Social media

Should I comment on social media and offer opinion about the Government of Jersey’s response to coronavirus?

It can be beneficial for you to like and share official Government of Jersey posts on Facebook or other social media channels, to help distribute official advice throughout the Island, but we also need you to be mindful of your activity on social media, especially during these exceptional times. Make sure that you’re acting within the boundaries of our social media policy and be aware of your responsibilities as a Government employee. 

We expect all employees to abide by the Government of Jersey values when participating in social media activities. You should be polite and respectful of the opinions of others, and not be disrespectful of other Government employees, workers, customers or stakeholders. You need to ensure that you always uphold the Government’s integrity and reputation.

It isn’t acceptable to use social media to complain or negatively comment or offer opinion about Government of Jersey departments or employees. Certain employees are restricted from commenting on Government Policy. These are normally senior managers or those equivalent to above a grade 12. All other employees may make public comments about Government policy, subject to our social media policy for employees.

Refer to our social media policy for more information.

Symptoms

Find Public Health information about coronavirus symptoms and what to do if you have any of them.

Working elsewhere (redeployment)

Could I be asked to work elsewhere within the Government of Jersey to ensure essential services can operate?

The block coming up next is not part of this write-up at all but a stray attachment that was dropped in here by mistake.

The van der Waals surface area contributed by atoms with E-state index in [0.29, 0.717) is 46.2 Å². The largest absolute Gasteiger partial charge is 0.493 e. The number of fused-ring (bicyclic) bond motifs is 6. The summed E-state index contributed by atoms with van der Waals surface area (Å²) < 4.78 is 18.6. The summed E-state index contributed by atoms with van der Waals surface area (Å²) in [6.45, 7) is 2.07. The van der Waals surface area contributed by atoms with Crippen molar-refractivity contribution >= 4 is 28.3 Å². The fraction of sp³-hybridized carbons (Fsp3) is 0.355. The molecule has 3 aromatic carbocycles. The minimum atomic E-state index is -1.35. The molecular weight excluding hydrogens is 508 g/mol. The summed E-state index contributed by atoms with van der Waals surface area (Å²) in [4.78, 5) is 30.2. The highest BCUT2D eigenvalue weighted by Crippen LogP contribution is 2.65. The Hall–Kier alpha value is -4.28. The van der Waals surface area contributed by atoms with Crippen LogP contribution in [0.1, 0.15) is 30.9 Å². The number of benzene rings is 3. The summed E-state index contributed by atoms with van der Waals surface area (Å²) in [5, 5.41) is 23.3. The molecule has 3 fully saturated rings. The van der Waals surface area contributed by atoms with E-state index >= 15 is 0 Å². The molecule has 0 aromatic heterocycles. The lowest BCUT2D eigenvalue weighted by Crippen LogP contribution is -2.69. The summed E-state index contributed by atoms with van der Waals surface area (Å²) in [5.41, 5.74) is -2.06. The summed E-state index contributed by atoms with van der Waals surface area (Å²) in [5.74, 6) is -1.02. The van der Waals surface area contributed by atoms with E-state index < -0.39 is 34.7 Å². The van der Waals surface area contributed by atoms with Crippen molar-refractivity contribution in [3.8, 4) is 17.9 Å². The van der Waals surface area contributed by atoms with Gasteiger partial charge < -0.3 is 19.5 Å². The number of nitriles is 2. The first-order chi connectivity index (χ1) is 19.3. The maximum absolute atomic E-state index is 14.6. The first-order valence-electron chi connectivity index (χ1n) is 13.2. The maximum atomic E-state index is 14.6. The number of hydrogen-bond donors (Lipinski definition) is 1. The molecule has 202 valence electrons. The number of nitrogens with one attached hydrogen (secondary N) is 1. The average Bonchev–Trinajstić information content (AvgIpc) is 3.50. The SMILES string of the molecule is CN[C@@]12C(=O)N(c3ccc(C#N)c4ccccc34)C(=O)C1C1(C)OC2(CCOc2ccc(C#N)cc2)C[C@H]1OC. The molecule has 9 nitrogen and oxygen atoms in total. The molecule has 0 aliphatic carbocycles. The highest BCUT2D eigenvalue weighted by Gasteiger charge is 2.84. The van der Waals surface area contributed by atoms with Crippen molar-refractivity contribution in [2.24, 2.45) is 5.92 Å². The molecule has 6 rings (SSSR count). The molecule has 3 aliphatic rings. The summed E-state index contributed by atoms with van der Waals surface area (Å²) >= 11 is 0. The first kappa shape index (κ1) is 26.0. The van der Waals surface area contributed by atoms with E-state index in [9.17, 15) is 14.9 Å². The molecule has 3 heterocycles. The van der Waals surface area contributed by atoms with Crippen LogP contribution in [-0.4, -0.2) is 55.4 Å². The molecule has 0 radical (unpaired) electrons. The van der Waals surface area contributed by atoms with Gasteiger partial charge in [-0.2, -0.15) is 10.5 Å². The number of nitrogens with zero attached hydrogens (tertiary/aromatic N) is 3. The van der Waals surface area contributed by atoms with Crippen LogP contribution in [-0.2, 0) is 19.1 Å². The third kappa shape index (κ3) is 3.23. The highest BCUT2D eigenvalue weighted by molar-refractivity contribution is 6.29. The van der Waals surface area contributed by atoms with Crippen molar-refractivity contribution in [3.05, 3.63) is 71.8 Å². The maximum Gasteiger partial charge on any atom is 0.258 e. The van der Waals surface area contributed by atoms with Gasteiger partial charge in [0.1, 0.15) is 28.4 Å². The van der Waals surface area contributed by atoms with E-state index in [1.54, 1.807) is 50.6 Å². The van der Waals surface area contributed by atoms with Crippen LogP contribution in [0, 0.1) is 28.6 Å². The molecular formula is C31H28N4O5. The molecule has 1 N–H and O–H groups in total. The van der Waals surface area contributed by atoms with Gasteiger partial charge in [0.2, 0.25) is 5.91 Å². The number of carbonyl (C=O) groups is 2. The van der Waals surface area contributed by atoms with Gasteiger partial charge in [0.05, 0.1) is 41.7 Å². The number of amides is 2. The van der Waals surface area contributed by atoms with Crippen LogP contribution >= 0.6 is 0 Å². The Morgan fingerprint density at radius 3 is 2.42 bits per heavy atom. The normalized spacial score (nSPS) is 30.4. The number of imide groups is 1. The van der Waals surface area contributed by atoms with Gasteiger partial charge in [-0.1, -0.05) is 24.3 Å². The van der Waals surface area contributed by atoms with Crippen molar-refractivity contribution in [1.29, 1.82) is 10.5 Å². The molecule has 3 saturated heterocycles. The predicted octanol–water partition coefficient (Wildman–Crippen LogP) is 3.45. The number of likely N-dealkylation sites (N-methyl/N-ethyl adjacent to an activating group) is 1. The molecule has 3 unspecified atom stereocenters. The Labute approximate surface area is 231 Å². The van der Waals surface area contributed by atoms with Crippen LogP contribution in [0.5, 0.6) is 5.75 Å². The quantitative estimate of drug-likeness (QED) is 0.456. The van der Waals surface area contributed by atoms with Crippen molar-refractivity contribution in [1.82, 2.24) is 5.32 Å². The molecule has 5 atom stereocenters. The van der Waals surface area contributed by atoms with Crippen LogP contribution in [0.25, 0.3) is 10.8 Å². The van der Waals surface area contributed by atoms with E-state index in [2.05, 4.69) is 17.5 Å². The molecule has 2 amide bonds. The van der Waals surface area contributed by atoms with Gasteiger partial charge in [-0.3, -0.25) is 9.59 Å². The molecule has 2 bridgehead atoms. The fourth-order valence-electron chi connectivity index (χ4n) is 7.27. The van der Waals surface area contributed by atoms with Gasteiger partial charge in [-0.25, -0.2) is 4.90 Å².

During these unique circumstances, you may be needed to work in a different role, or at a different location within the Government of Jersey to ensure the delivery of essential services to the public. 

It's important that you remain flexible during this period and undertake the different role when and where required. We know that our employees will rise to the challenge and provide their skills and experience where it’s needed across the Government. We don’t expect any of our employees to refuse redeployment to support essential services during this time without a legitimate reason. If an employee does refuse, they’ll need to use annual leave or their absence will unpaid.

Where required, a risk assessment will take place, to ensure that individuals who are redeployment are done so safely.

Any necessary training will be provided. Refer to our pay section.

I have some team members that could be redeployed to support essential services, what should I do?

If you're a line manager who now has further employees available that could be redeployed to support essential / critical services across the Government of Jersey, contact resourcing@gov.je.

I’ve been redeployed elsewhere to support an essential service: when and how will I return to my permanent role?